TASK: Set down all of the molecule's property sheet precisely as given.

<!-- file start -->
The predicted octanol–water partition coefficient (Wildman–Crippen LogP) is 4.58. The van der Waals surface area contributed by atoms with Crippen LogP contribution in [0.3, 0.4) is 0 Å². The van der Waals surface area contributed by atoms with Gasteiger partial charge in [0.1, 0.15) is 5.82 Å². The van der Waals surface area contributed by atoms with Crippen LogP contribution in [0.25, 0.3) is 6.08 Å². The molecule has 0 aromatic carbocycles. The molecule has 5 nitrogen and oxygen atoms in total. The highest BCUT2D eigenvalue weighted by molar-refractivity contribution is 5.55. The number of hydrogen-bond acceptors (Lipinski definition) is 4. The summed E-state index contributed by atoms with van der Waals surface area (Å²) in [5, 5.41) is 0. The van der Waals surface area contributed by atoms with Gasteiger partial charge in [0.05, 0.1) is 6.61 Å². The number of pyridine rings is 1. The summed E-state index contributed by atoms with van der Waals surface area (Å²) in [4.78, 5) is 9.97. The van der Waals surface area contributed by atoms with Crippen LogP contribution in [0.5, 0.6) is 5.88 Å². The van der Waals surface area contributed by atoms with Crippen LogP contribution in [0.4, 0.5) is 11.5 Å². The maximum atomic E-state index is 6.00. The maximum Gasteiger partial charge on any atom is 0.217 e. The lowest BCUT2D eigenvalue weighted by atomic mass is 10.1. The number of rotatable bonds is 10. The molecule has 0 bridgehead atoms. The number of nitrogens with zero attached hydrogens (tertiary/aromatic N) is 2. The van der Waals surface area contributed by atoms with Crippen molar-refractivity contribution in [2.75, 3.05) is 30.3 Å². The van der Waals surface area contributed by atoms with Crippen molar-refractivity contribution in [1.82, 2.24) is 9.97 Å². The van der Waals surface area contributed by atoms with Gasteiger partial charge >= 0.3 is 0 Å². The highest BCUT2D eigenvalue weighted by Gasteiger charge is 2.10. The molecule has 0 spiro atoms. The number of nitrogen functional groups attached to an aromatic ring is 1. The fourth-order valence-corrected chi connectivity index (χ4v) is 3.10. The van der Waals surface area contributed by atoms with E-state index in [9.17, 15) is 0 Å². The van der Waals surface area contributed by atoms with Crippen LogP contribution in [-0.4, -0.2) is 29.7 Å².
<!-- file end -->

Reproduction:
The predicted octanol–water partition coefficient (Wildman–Crippen LogP) is 4.58. The van der Waals surface area contributed by atoms with Crippen LogP contribution in [0.3, 0.4) is 0 Å². The van der Waals surface area contributed by atoms with Gasteiger partial charge in [0.1, 0.15) is 5.82 Å². The van der Waals surface area contributed by atoms with Crippen LogP contribution in [0.25, 0.3) is 6.08 Å². The molecule has 0 aromatic carbocycles. The molecule has 5 nitrogen and oxygen atoms in total. The highest BCUT2D eigenvalue weighted by molar-refractivity contribution is 5.55. The number of hydrogen-bond acceptors (Lipinski definition) is 4. The summed E-state index contributed by atoms with van der Waals surface area (Å²) in [5, 5.41) is 0. The van der Waals surface area contributed by atoms with Gasteiger partial charge in [0.05, 0.1) is 6.61 Å². The number of pyridine rings is 1. The summed E-state index contributed by atoms with van der Waals surface area (Å²) in [4.78, 5) is 9.97. The van der Waals surface area contributed by atoms with Crippen LogP contribution in [0.5, 0.6) is 5.88 Å². The van der Waals surface area contributed by atoms with Crippen LogP contribution in [0.4, 0.5) is 11.5 Å². The maximum atomic E-state index is 6.00. The maximum Gasteiger partial charge on any atom is 0.217 e. The lowest BCUT2D eigenvalue weighted by atomic mass is 10.1. The number of rotatable bonds is 10. The molecule has 0 bridgehead atoms. The number of nitrogens with zero attached hydrogens (tertiary/aromatic N) is 2. The van der Waals surface area contributed by atoms with Crippen molar-refractivity contribution in [2.75, 3.05) is 30.3 Å². The van der Waals surface area contributed by atoms with Crippen molar-refractivity contribution in [1.82, 2.24) is 9.97 Å². The van der Waals surface area contributed by atoms with Gasteiger partial charge >= 0.3 is 0 Å². The highest BCUT2D eigenvalue weighted by Gasteiger charge is 2.10. The molecule has 0 spiro atoms. The number of nitrogen functional groups attached to an aromatic ring is 1. The fourth-order valence-corrected chi connectivity index (χ4v) is 3.10. The van der Waals surface area contributed by atoms with E-state index in [9.17, 15) is 0 Å². The van der Waals surface area contributed by atoms with Crippen LogP contribution in [-0.4, -0.2) is 29.7 Å².